Tuesday, June 17, 2008

Give Me A Break....why tender anyway!

Years ago when I moved from my native Summerside to Charlottetown I ran into an old friend from Summerside who had moved away for what I thought was employment reasons, but after spending a few minutes discussing old times, I detected a sense of disappointment from his experiences in growing up in Summerside. He suggested to me something, that I didn't fully understand at the time, and that was "the Town should put up a sign at its entrance boosting The World's Greatest Collection Of Small Minded Thinkers". Although he was probably a little harsh in his comments I can't help but think that they may as well start digging the post holes if they are going to try and implement such a parochial scheme as preferred tendering. I'm almost scared to suggest it but they could probably call it the "The Great Wall of Summerside" and get another Government grant as a tourist attraction. Basil, you have a beautiful City with wonderful people, but don't screw it up with this backward thinking, as the next thing you know they will be wanting blood tests and they'll find out you're not a Summerside native and you'll be "booted" out.
City wants to cut local firms break on tenders
MIKE CARSON The Guardian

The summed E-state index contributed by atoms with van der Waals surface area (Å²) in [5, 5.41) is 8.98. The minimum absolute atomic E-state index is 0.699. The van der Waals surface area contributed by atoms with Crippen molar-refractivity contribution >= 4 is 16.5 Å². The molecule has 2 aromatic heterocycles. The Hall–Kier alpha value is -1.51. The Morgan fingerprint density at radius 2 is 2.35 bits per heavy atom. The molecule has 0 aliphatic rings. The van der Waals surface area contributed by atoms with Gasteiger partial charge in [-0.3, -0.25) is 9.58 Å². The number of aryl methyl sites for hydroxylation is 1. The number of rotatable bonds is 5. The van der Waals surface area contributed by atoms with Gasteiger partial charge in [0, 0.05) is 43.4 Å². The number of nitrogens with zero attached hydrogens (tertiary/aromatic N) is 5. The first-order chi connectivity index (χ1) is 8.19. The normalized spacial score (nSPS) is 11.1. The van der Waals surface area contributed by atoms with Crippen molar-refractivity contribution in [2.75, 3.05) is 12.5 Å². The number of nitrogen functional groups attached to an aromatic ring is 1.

SUMMERSIDE — City council is looking to give local businesses a break when it comes to the tendering process, particularly on high-priced projects. The issue was raised at the June city council meeting Monday by Summerside Mayor Basil Stewart when the local firm of Curran and Briggs came in $32,000 above the lowest bidder, Island Coastal Services, on a water system upgrade project. Stewart wants to see Summerside businesses, or companies with head offices within the city, awarded tenders over companies outside the city, even though the locals are not the low bidders. The mayor said if the local firm is close, within a few percentage points of the low bidder, it makes more sense to keep the bid home and the money generated by the project in the city. Coun. Ron Dowling, chairman of the city’s technical services committee, agreed with the mayor and the policy for special treatment to local firms is now being reviewed.This is not a new concept for Summerside. The city does have a limited policy already in place.“In relation to the City of Summerside, it’s about a $15,000 ceiling on tenders for contracts on general purchases where we offer a percentage to local companies first that is in the city, Prince County, the province and, of course, off-Island,’’ he said. “We’re hoping to see that increased. When we get into major contracts where the money really counts during the summer, paving, sidewalks and other types of construction activities, sometimes the tenders are relatively close and, in some cases, for the sake of $2,000 or $3,000, we’re seeing $200,000 or $300,000 leave the community.’’ Dowling said one way to look at the situation is that it is a significant investment for the taxpayers of Summerside to keep those dollars bouncing around the community.“Summerside doesn’t have the benefit of some other areas of the province with relation to tourism attractions and we want to protect the jobs that we have in the area,” the councillor said. “We’re not talking about discriminating against other organizations. We’re simply saying, ‘Put your tender in bearing in mind that a higher percentage of preference will be given to a Summerside company versus a company outside of Prince County.”

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